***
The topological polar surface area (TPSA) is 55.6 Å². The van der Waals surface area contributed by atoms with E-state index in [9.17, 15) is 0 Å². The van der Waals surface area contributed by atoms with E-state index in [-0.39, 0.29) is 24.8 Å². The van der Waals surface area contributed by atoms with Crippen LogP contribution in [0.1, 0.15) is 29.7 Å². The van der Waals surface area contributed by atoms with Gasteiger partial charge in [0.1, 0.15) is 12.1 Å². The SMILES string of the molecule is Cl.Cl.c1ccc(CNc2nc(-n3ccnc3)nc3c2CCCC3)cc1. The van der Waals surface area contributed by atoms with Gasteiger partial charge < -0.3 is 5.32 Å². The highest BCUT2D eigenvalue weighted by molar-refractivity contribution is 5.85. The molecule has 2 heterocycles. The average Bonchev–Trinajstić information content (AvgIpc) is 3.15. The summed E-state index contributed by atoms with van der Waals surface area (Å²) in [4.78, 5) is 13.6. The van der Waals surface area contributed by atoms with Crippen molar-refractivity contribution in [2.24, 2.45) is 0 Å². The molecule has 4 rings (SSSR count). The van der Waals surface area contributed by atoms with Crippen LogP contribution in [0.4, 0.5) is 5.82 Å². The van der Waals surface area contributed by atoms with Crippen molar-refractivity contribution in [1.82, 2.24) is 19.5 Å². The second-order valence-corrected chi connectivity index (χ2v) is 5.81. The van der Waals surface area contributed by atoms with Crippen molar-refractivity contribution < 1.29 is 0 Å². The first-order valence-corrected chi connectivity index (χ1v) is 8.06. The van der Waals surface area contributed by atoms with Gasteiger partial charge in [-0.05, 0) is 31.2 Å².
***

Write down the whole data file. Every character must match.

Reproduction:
The topological polar surface area (TPSA) is 55.6 Å². The van der Waals surface area contributed by atoms with E-state index in [9.17, 15) is 0 Å². The van der Waals surface area contributed by atoms with E-state index in [-0.39, 0.29) is 24.8 Å². The van der Waals surface area contributed by atoms with Crippen LogP contribution in [0.1, 0.15) is 29.7 Å². The van der Waals surface area contributed by atoms with Gasteiger partial charge in [0.1, 0.15) is 12.1 Å². The SMILES string of the molecule is Cl.Cl.c1ccc(CNc2nc(-n3ccnc3)nc3c2CCCC3)cc1. The van der Waals surface area contributed by atoms with Gasteiger partial charge < -0.3 is 5.32 Å². The highest BCUT2D eigenvalue weighted by molar-refractivity contribution is 5.85. The molecule has 2 heterocycles. The average Bonchev–Trinajstić information content (AvgIpc) is 3.15. The summed E-state index contributed by atoms with van der Waals surface area (Å²) in [4.78, 5) is 13.6. The van der Waals surface area contributed by atoms with Crippen molar-refractivity contribution in [2.24, 2.45) is 0 Å². The molecule has 4 rings (SSSR count). The van der Waals surface area contributed by atoms with Crippen LogP contribution in [0.4, 0.5) is 5.82 Å². The van der Waals surface area contributed by atoms with Crippen molar-refractivity contribution in [1.82, 2.24) is 19.5 Å². The second-order valence-corrected chi connectivity index (χ2v) is 5.81. The van der Waals surface area contributed by atoms with Crippen molar-refractivity contribution < 1.29 is 0 Å². The first-order valence-corrected chi connectivity index (χ1v) is 8.06. The van der Waals surface area contributed by atoms with Gasteiger partial charge in [-0.05, 0) is 31.2 Å².